On the new Visual Studio window, Place the crosshair on the pixel of interest and left click. You can zoom in and out of the frame using the mouse scroll wheel.



    Go to the Graphics Event List window, select the first (top) occurrence of "obj:x DrawIndexed".
    Note: If you get a "No source available" warning later on, try one of the entries in the Camera.Render tree instead.



    Go to Graphics Pixel History window->obj:x DrawIndexed->Triangle->Vertex Shader->click the green arrow next to it.



    Now you can single step through your shader.



    Trouble shooting

    *If it displays the message "Source not available", then either:
    -You didn't add this line to the shader: #pragma enable_d3d11_debug_symbols
    -You didn't install the latest Visual Studio update.
    -You selected the wrong item in the Graphics Event List window. If the DrawIndexed item does not work, try one of the items in the Camera.Render tree.

    *Many variables display a NaN value due to a bug in VS. Variables only show the correct value if the line of code has just been executed. If you want to view the value of variables elsewhere in the shader, you have to step over them and note them down manually.

    *If the game is not displayed correctly after pressing Debug->Graphics->Start Diagnostics, then force use the integrated graphics instead of the high performance video card.

    *If Visual C++ is not available, follow the instructions at the "Update Software" section above.

    *If VS crashes, try running it as Administrator and make sure the latest VS update is installed.

    Further reading
    https://msdn.microsoft.com/en-us/library/hh972447.aspx

    Edit:
    -Updated to VS2015
    -Updated to Unity 5.2
     
    Last edited: Oct 20, 2015
  3. Xelnath

    Xelnath

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    Are the steps reasonably close in VS2015? I cannot seem to find an empty project in the visual C++ section.

    Update:

    It appears I failed to install the C++ components when I setup 2015. :)
     
    Last edited: Oct 20, 2015
  4. Elecman

    Elecman

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  5. Xelnath

    Xelnath

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    You are welcome. After installing the VC++, it worked exactly as described.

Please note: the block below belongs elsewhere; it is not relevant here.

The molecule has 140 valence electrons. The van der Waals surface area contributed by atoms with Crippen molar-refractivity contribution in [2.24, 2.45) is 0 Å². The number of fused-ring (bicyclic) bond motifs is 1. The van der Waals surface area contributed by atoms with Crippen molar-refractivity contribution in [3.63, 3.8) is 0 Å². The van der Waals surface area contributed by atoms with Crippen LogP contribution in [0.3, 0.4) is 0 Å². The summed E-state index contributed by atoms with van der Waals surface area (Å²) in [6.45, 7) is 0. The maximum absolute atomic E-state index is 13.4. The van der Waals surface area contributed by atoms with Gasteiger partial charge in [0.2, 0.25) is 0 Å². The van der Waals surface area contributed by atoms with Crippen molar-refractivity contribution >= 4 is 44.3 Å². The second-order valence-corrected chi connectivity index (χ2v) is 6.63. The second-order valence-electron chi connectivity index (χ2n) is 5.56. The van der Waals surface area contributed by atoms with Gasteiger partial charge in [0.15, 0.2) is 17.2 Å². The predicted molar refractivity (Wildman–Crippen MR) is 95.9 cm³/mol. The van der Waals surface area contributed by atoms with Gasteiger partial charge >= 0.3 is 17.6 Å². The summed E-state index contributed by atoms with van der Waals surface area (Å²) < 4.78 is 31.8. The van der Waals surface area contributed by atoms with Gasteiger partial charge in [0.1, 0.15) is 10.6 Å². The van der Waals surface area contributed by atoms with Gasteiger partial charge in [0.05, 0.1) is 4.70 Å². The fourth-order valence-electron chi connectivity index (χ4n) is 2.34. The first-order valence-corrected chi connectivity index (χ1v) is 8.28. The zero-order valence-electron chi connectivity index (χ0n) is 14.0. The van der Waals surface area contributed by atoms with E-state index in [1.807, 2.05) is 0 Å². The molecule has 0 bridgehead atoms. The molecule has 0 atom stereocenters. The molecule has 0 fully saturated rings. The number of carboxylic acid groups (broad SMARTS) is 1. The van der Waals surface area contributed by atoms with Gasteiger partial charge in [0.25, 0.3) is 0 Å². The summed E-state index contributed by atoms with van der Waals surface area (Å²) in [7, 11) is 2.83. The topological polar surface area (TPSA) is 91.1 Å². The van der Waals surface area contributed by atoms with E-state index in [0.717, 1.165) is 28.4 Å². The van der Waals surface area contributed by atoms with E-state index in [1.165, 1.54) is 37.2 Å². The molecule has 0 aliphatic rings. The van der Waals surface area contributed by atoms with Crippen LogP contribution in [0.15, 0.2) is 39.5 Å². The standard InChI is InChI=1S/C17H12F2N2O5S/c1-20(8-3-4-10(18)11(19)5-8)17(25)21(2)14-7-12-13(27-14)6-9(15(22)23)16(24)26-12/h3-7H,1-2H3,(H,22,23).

6. ChiuanWei

    ChiuanWei

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    cool tips,thanks
     
  7. Newcomma

    Newcomma

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    Feb 10, 2015
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    Hi @Elecman I tried to follow these steps but when I hit "Start Diagnostics", even though my target for the project properties is set to run the unity editor executable, visual studio errors with

    'Unable to start program users/documents/testshader/debug/testshader.exe'

    I.e. it's still trying to start the VC++ project that was created rather than trying to run the executable, have I missed something?
     
  8. Elecman

    Elecman

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    Did you change the target path?

    Search for this line:
     
  9. Newcomma

    Newcomma

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    Yeah I set the target correctly but the error still occurs. I've now gotten around this by opening the executable as a project and running from within visual studio which works ok.

    My new issue is that when I go to hit the green triangle debug button from within the graphics analyzer for the object with the shader set on it. Visual studio throws up a prompt asking to find the hlsl file (temp.hlsl.377_1.hlsl) which implies that it didn't manage to find the hlsl file.

    I can't seem to find this file anywhere in my project folder for where it might be built.
     
  10. Elecman

    Elecman

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    Yeah, the missing hlsl file thing is a bit of an issue. It can have many causes and sometimes even a restart will fix it. I have never gotten to the bottom of that.